Emissions data and targets post-2025
Data on CO2 emissions of all new passenger cars and light commercial vehicles are being recorded and collected by the European Commission. This process allows monitoring of the overall emissions and assessment of compliance with the targets for manufacturers. CO2 emissions average targets of 95 g/km for passenger cars and of 147 g/km for light commercial vehicles are in place for the year 2020. A regulation on post-2025 targets for passenger cars and LCVs was finalised last year.#
Regulation 2019/631, published in April 2019, sets post-2025 CO2 emissions targets for passenger cars and LCVs and this was amended by Regulation 2020/22. The regulation sets the EU fleet-wide CO2 emissions targets from 1 January 2025, for both passenger and LCVs as follows:
- From 1 January 2025, an EU fleet-wide target for the new passenger cars fleet corresponding to a 15% reduction of the EU fleet-wide target in 2021
- From 1 January 2025, an EU fleet-wide target for the new light commercial vehicles fleet corresponding to a 15% reduction of the EU fleet-wide target in 2021
- From 1 January 2030, an EU fleet-wide target for the new passenger cars fleet corresponding to a 37.5% reduction of the EU fleet-wide target in 2021
- From 1 January 2030, an EU fleet-wide target for the new light commercial vehicles fleet corresponding to a 31% reduction of the EU fleet-wide target in 2021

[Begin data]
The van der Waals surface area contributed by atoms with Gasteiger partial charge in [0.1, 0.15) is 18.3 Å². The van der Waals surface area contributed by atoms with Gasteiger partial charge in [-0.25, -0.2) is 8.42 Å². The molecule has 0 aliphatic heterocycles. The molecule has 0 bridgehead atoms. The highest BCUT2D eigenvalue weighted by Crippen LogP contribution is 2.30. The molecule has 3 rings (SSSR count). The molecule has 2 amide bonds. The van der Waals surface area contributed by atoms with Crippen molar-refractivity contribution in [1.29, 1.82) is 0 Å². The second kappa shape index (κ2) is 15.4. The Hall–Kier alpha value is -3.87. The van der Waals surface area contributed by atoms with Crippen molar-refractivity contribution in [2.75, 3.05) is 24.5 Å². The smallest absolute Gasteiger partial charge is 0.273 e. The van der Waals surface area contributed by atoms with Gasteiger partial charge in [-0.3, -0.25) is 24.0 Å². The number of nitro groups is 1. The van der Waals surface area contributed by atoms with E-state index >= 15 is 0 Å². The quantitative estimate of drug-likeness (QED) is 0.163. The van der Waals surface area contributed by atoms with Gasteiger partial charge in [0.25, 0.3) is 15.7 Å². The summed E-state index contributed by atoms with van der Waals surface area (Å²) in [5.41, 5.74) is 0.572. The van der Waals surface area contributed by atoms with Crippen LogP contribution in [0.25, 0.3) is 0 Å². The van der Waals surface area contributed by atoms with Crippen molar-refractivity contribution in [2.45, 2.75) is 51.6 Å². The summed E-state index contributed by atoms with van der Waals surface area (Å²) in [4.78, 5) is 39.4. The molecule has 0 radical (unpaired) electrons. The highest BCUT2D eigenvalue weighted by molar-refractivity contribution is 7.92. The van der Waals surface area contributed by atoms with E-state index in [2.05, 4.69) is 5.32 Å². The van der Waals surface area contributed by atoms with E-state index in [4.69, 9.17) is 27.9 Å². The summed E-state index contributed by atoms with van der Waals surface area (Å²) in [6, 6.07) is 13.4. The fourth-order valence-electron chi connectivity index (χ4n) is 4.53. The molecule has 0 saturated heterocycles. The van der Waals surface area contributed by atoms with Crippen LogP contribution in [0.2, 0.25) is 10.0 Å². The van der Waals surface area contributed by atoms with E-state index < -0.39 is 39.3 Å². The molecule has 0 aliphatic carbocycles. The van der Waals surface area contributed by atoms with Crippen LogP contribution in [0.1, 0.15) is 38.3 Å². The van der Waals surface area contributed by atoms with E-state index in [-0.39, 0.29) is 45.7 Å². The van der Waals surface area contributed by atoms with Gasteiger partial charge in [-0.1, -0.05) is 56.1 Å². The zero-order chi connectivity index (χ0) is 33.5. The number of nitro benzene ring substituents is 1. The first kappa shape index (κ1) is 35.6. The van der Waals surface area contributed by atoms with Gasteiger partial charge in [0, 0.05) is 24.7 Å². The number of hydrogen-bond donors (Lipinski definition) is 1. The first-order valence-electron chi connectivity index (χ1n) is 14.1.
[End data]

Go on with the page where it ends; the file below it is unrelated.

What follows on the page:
CO2 emissions targets for manufacturers will be defined starting from these required reductions in the emissions of the EU-wide fleet, based on the average mass of new vehicles in the market for the manufacturer. A proportion of new vehicles on the market for each manufacturer will be expected to be zero and low-emission vehicles. If the percentage of vehicles with zero and low emissions exceeds the benchmarks, the targets for the manufacturer will be relaxed. The following benchmarks have been defined as follows:
- From 1 January 2025, a zero- and low-emission vehicles benchmark equal to a 15% share of each of the new passenger cars and new light commercial vehicles fleets will apply.
- From 1 January 2030, the following zero- and low-emission vehicles benchmarks will apply:
- A benchmark of 35% share of the fleet of new passenger cars.
- A benchmark of 30% share of the fleet of new light commercial vehicles.
Within EMLEG you can discover the official CO 2 emissions standards as well as exhaust emissions standards for all the main markets (EU, US and California, China, India and Japan), as well as several other countries worldwide. New information is added to EMLEG as new standards are released. EMLEG contains further details of the regulation and calculations of EU CO 2 emissions targets for passenger cars and light commercial vehicles.
EMLEG is an online database that provides a way to quickly track and interpret emissions standards by country and market sector. Discover more about EMLEG and request a demo.